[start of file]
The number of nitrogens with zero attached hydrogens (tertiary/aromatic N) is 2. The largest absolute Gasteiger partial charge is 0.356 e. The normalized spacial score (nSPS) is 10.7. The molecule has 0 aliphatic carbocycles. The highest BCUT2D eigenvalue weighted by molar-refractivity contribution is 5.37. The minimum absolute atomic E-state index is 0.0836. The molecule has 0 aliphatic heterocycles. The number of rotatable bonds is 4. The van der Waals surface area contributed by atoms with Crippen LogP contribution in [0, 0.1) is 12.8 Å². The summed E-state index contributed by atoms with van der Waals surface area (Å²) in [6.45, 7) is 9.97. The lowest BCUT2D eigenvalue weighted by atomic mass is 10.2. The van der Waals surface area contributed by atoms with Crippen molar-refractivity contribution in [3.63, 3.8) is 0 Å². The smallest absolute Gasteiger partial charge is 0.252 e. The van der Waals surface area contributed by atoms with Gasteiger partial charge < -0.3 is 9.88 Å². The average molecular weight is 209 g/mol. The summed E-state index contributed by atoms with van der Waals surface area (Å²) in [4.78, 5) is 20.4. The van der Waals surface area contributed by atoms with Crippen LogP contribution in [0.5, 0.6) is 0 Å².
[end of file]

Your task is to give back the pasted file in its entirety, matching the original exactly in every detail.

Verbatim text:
The number of nitrogens with zero attached hydrogens (tertiary/aromatic N) is 2. The largest absolute Gasteiger partial charge is 0.356 e. The normalized spacial score (nSPS) is 10.7. The molecule has 0 aliphatic carbocycles. The highest BCUT2D eigenvalue weighted by molar-refractivity contribution is 5.37. The minimum absolute atomic E-state index is 0.0836. The molecule has 0 aliphatic heterocycles. The number of rotatable bonds is 4. The van der Waals surface area contributed by atoms with Crippen LogP contribution in [0, 0.1) is 12.8 Å². The summed E-state index contributed by atoms with van der Waals surface area (Å²) in [6.45, 7) is 9.97. The lowest BCUT2D eigenvalue weighted by atomic mass is 10.2. The van der Waals surface area contributed by atoms with Crippen molar-refractivity contribution in [3.63, 3.8) is 0 Å². The smallest absolute Gasteiger partial charge is 0.252 e. The van der Waals surface area contributed by atoms with Gasteiger partial charge < -0.3 is 9.88 Å². The average molecular weight is 209 g/mol. The summed E-state index contributed by atoms with van der Waals surface area (Å²) in [4.78, 5) is 20.4. The van der Waals surface area contributed by atoms with Crippen LogP contribution in [0.5, 0.6) is 0 Å².